Seriously…do we even have heartworm in Ontario?
Unfortunately, we do. There are several hundred cases in Canada each year, with the bulk of them (about 70-75%) being in Ontario – that means over 150 cases within 100 miles of Clappison Animal Hospital were reported in 2014. Don’t forget, these are only the cases that have been officially reported…the actual number will be higher still.
What is heartworm?
Heartworm is a parasitic worm that travels in the bloodstream and then resides in the heart.
What are the risks of heartworm disease?
The infection can result in damage to the heart and lungs. It can be a potentially fatal condition.
How is heartworm transmitted?
Mosquitos do that. But not all mosquitos automatically carry the parasite. They have to acquire it from a domestic dog (or wildlife such as foxes and coyotes), after which they can pass it along when they go to their next victim for a blood meal.
Whoa! Does that mean that people can catch it?
Nope. If a heartworm-infected mosquito bites a person, the parasite will be unable to complete its’ life cycle to the adult stage.
What about my cat?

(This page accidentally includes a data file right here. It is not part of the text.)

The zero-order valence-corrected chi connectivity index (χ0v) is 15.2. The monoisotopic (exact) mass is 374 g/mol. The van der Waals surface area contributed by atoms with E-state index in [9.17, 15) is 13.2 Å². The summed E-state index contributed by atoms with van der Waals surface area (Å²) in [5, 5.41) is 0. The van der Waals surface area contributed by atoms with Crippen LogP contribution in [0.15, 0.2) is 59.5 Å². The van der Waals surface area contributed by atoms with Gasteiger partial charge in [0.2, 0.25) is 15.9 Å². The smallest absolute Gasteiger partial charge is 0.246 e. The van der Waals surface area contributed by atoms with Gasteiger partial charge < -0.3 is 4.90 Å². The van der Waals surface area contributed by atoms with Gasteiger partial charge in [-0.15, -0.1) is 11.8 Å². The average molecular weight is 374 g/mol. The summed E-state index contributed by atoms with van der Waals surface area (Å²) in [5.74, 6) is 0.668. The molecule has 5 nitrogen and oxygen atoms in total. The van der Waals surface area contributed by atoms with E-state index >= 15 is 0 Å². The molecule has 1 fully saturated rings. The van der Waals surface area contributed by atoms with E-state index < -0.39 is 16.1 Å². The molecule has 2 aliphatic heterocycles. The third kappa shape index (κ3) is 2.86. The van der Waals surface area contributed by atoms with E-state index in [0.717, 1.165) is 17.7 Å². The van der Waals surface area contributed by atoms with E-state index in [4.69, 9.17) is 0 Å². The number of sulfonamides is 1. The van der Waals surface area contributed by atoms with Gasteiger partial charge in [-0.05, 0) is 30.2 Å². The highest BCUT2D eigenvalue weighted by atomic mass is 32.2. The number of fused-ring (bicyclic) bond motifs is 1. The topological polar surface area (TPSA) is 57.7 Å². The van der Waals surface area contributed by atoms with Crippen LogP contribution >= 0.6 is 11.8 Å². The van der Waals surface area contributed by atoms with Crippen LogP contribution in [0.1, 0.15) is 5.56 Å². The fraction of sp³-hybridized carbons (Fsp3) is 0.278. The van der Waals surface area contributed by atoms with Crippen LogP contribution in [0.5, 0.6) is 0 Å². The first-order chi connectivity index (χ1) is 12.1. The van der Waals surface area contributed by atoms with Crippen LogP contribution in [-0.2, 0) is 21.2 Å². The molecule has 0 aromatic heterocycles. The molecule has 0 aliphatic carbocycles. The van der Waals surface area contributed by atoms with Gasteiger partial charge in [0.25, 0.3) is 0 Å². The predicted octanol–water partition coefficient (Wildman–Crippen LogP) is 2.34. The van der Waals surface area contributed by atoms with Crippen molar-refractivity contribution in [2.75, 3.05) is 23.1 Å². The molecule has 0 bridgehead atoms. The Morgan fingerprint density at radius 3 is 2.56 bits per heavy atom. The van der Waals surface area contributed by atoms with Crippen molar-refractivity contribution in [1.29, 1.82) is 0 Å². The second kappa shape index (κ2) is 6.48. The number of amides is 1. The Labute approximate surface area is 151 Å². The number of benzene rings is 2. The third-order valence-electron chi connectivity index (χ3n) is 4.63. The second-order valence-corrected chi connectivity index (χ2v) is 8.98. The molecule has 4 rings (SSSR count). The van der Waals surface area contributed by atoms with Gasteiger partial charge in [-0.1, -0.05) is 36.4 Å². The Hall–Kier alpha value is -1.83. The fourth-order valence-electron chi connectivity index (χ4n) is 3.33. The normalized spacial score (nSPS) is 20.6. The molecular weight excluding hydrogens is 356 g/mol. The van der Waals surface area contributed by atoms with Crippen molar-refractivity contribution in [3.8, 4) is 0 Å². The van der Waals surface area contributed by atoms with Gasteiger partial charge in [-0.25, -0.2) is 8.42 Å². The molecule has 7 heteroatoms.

Cats can become accidentally infected with the heartworm parasite, and it can complete its’ life cycle to the adult stage, but cats seem much more resistant to the long term health effects than dogs. In Ontario, it is uncommon (but not impossible) for the adult heartworm parasite to cause disease in cats. The risk increases significantly if a cat has come from areas of high heartworm prevalence in Ontario or the southern US. Ask a staff member if prevention would be appropriate for your cat’s lifestyle.
Why is the medication we give for heartworm called a preventative?
Because unlike most other deworming medications that people give to their pets to rid them of an adult parasite, heartworm preventatives are killing the immature form of the parasite, preventing them from developing into the most damaging adult form of the disease (infesting the large blood vessels of the lungs and even occupying the chambers of the heart).